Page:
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16 May 2012
Researchers in the biomedical sciences are being offered the chance to sharpen their business skills in a new national competition. The Biomedical Young Entrepreneurs Scheme (Biomedical YES) will help PhD students and early-career researchers to develop entrepreneurial skills for biomedical industries.
The competition is organised by the University of Nottingham Institute for Enterprise and Innovation (UNIEI) and the Biotechnology and Biological Sciences Research Council (BBSRC), with support from GSK, the Medical Research Council, the Wellcome Trust and Stevenage Bioscience Catalyst. It aims to develop key skills that will contribute to the UK's bioeconomy and raise awareness of the advantages of collaborating with industry. The competition follows on from the success of other 'YES' competitions, such as Biotechnology YES which has upskilled over 3500 scientists over 17 years.
Dr Celia Caulcott, Director of Innovation and Skills at BBSRC, said: "This exciting competition harnesses the power and abilities of a new generation of biomedical scientists. It offers real benefits not only for the individuals involved, but for wider society and the economy. By developing the skills of our early-career researchers we pave the way for new bioscience businesses that will bring jobs and economic growth. This is one of our many initiatives aimed at realising the full potential of the UK knowledge-based bioeconomy."
During the competition, researchers take part in a workshop to develop business plans for biomedical industries. Each team develops a plan for an imaginary product or service (that may be based on actual research) that they pitch 'Dragons' Den' style, as though seeking investment. The competition gives the participants the opportunity to develop their business skills in areas such as marketing, finance and intellectual property. It also allows for valuable networking with industry experts.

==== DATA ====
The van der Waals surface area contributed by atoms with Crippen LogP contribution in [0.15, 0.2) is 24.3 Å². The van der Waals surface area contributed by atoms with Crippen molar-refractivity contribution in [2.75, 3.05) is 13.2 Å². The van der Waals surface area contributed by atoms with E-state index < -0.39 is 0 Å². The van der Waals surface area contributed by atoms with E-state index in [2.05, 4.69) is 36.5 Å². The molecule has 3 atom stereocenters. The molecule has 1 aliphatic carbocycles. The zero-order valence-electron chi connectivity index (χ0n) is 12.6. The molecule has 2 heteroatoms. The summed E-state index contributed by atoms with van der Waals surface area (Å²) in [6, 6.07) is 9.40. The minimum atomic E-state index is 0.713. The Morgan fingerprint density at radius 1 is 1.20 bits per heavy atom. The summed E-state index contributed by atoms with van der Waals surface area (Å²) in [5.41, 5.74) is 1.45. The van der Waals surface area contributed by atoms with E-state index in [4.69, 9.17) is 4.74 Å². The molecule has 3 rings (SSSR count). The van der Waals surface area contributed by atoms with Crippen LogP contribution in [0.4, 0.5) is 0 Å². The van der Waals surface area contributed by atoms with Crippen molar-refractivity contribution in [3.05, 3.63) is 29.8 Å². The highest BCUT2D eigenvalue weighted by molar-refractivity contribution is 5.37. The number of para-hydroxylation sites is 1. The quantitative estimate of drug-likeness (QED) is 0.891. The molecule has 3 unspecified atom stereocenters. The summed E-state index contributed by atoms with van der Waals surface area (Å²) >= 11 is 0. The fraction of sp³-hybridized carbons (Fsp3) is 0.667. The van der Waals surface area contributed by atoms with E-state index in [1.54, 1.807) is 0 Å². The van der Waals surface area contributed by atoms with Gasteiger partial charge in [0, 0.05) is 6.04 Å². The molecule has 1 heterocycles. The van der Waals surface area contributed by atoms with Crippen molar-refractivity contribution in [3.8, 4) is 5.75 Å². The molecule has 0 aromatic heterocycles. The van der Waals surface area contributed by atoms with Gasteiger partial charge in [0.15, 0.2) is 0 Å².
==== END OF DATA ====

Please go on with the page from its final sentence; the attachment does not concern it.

The Biomedical YES workshop will bring together researchers from all of the supporting partners and will take place on 17 - 19 October 2012. It will be hosted by GSK at the Stevenage Bioscience Catalyst, a life sciences facility for early stage biotechnology companies. The support of such partners highlights the value of the skills that are developed through YES that are directly applicable to careers in industry.
Malcolm Skingle GSK Director, Academic Liaison, said: "This exciting partnership between academic researchers and industry is a valuable asset for the UK. It provides skills that can develop careers and drive ideas into products, and offers early-career researchers a real advantage in a business environment."
Around 70 researchers are expected to participate in the first year. The winning team from the workshop will be pitched against finalists from the other YES workshops, culminating in a head-to-head between the final two teams. The final will take place on 10 December 2012.
Application forms for Biomedical YES can be found on the Biotechnology YES website: Biotechnology YES
BBSRC invests in world-class bioscience research and training on behalf of the UK public. Our aim is to further scientific knowledge, to promote economic growth, wealth and job creation and to improve quality of life in the UK and beyond.
Funded by Government, and with an annual budget of around £445M, we support research and training in universities and strategically funded institutes. BBSRC research and the people we fund are helping society to meet major challenges, including food security, green energy and healthier, longer lives. Our investments underpin important UK economic sectors, such as farming, food, industrial biotechnology and pharmaceuticals.
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